Two of the most volatile elements on a college campus are alcohol and hormones. These ingredients contribute to sexual assault (23.1 percent of female and 5.4 percent of male undergraduates), property destruction (50 percent of college administrators from schools with high drinking levels say their campuses have a problem with alcohol-related property damage), and poor academic performance (25 percent of college students report missing class and doing poorly on exams or papers related to alcohol consumption). Most students survive all three of these, though sexual assault brings its own kind of death and alcohol-related incidents do kill 1400 students each year.
To this lethal mixture, the North Carolina General Assembly is considering a bill that will allow students to carry guns on campus, the infamous “campus carry bill.” I spent 16 years working as a college chaplain and in those years spent plenty of time on campus for late night weekend frivolity. That frivolity will quickly turn deadly, more deadly than previously mentioned, when guns enter the scene. Alcohol dulls reasoning ability while leaving instinct intact. A student who feels threatened will not have the brain-width to think about that threat, but can still respond instinctively. Out comes a gun – shots fired. Likely the student will be too inebriated to hit the target (even trained professionals only hit their targets 20 percent of the time when under stress), but that won’t protect others in the area who happen to be in the path of an errant bullet.
None of this is to imply that every student on every campus spends every weekend in a drunken stupor, but only to point out that the occasions when emotions run high and where guns could be brandished will likely be in compromised campus settings. Never mind, the uncompromised, but admittedly hair-trigger emotions of late adolescents and emerging adults.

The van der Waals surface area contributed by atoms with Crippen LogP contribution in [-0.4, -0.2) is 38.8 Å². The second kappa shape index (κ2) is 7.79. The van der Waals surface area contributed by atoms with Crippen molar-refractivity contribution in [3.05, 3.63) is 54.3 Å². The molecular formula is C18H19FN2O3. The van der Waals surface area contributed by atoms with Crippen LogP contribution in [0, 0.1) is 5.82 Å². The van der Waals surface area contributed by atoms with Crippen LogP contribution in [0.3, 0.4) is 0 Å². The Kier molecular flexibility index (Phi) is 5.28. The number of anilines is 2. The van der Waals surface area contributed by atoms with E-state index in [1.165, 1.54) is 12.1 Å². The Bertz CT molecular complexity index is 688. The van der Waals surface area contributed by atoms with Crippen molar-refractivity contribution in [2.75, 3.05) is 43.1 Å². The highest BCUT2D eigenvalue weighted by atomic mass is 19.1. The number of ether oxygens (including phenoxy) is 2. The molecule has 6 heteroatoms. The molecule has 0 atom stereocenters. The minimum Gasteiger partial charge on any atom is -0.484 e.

For the extremely rare occasion when outside threats appear on campus, many schools have their own police force, and every school has campus security personnel. These folks are trained to understand the situations which call for deadly force and to use weapons that kill.
The North Carolina Council of Churches has been actively involved in promoting sensible gun laws for our citizens, laws that will protect all citizens and protect our Second Amendment rights. If you want the General Assembly to wade into the water, I suggest supporting House Bill 723, Gun Safety Act. Its provisions include:
- Repeal the Stand Your Ground laws.
- Strengthen safe storage laws.
- Require the owner of a gun to report its loss or theft to law enforcement.
- Require gun owners to have liability insurance covering guns.
- Require sheriffs to verify that an applicant for a gun permit has firearm liability insurance before issuing the permit.
- Limit reciprocity for out-of-state gun permits to those states whose criteria for issuing a permit are at least as stringent as NC’s.
- Prohibit large-capacity ammunition magazines (those holding more than 15 rounds).
- Divest the state of its investments in gun manufacturers.
- Require law enforcement agencies to have written policy regarding the investigation of officer-involved deaths.
Authorize courts to issue a gun violence restraining order, which would make it illegal for the person to have guns or ammunition. The order could be requested by a family member of the person or by a law enforcement office and would be based on a determination that the person poses a significant danger of injuring someone with the gun.
And naturally, I implore you to register your disapproval of House Bill 588, Omnibus Gun Changes, of which one of the most dangerous parts will allow carrying a concealed gun at a UNC system school or a community college, including areas such as university hospitals or on-campus day care centers where children are present.